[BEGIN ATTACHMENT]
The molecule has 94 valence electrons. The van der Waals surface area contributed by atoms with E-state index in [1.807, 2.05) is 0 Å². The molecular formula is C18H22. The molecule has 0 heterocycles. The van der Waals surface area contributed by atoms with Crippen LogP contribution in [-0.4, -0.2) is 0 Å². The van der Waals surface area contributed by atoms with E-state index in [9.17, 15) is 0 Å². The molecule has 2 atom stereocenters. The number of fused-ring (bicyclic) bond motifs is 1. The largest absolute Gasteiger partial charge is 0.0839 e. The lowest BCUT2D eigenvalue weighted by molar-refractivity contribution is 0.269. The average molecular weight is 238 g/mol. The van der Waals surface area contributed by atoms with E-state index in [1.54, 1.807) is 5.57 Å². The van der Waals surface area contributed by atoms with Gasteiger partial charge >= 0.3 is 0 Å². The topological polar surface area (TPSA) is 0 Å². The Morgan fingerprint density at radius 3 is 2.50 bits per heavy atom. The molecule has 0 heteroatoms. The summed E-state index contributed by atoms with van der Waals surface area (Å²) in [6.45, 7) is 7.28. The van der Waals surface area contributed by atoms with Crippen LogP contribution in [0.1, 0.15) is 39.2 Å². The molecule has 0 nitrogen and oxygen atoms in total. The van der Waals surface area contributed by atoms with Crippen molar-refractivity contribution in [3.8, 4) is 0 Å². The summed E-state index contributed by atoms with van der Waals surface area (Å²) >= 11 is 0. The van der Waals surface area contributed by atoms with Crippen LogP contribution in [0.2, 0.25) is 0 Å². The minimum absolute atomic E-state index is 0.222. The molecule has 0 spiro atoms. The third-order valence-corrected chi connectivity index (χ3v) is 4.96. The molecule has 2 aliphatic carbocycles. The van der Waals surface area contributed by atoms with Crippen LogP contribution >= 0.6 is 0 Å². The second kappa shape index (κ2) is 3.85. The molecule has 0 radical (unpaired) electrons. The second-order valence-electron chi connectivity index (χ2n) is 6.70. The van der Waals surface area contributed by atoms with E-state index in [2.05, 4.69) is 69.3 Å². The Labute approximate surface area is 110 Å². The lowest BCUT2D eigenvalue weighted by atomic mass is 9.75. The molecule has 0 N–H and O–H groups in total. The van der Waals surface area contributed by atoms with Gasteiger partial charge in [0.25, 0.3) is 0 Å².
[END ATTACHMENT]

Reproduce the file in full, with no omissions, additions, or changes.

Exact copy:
The molecule has 94 valence electrons. The van der Waals surface area contributed by atoms with E-state index in [1.807, 2.05) is 0 Å². The molecular formula is C18H22. The molecule has 0 heterocycles. The van der Waals surface area contributed by atoms with Crippen LogP contribution in [-0.4, -0.2) is 0 Å². The van der Waals surface area contributed by atoms with E-state index in [9.17, 15) is 0 Å². The molecule has 2 atom stereocenters. The number of fused-ring (bicyclic) bond motifs is 1. The largest absolute Gasteiger partial charge is 0.0839 e. The lowest BCUT2D eigenvalue weighted by molar-refractivity contribution is 0.269. The average molecular weight is 238 g/mol. The van der Waals surface area contributed by atoms with E-state index in [1.54, 1.807) is 5.57 Å². The van der Waals surface area contributed by atoms with Gasteiger partial charge >= 0.3 is 0 Å². The topological polar surface area (TPSA) is 0 Å². The Morgan fingerprint density at radius 3 is 2.50 bits per heavy atom. The molecule has 0 heteroatoms. The summed E-state index contributed by atoms with van der Waals surface area (Å²) in [6.45, 7) is 7.28. The van der Waals surface area contributed by atoms with Crippen LogP contribution in [0.1, 0.15) is 39.2 Å². The molecule has 0 nitrogen and oxygen atoms in total. The van der Waals surface area contributed by atoms with Crippen molar-refractivity contribution in [3.8, 4) is 0 Å². The summed E-state index contributed by atoms with van der Waals surface area (Å²) >= 11 is 0. The van der Waals surface area contributed by atoms with Crippen LogP contribution in [0.2, 0.25) is 0 Å². The minimum absolute atomic E-state index is 0.222. The molecule has 0 spiro atoms. The third-order valence-corrected chi connectivity index (χ3v) is 4.96. The molecule has 2 aliphatic carbocycles. The van der Waals surface area contributed by atoms with Crippen LogP contribution >= 0.6 is 0 Å². The second kappa shape index (κ2) is 3.85. The molecule has 0 radical (unpaired) electrons. The second-order valence-electron chi connectivity index (χ2n) is 6.70. The van der Waals surface area contributed by atoms with E-state index in [2.05, 4.69) is 69.3 Å². The Labute approximate surface area is 110 Å². The lowest BCUT2D eigenvalue weighted by atomic mass is 9.75. The molecule has 0 N–H and O–H groups in total. The van der Waals surface area contributed by atoms with Gasteiger partial charge in [0.25, 0.3) is 0 Å².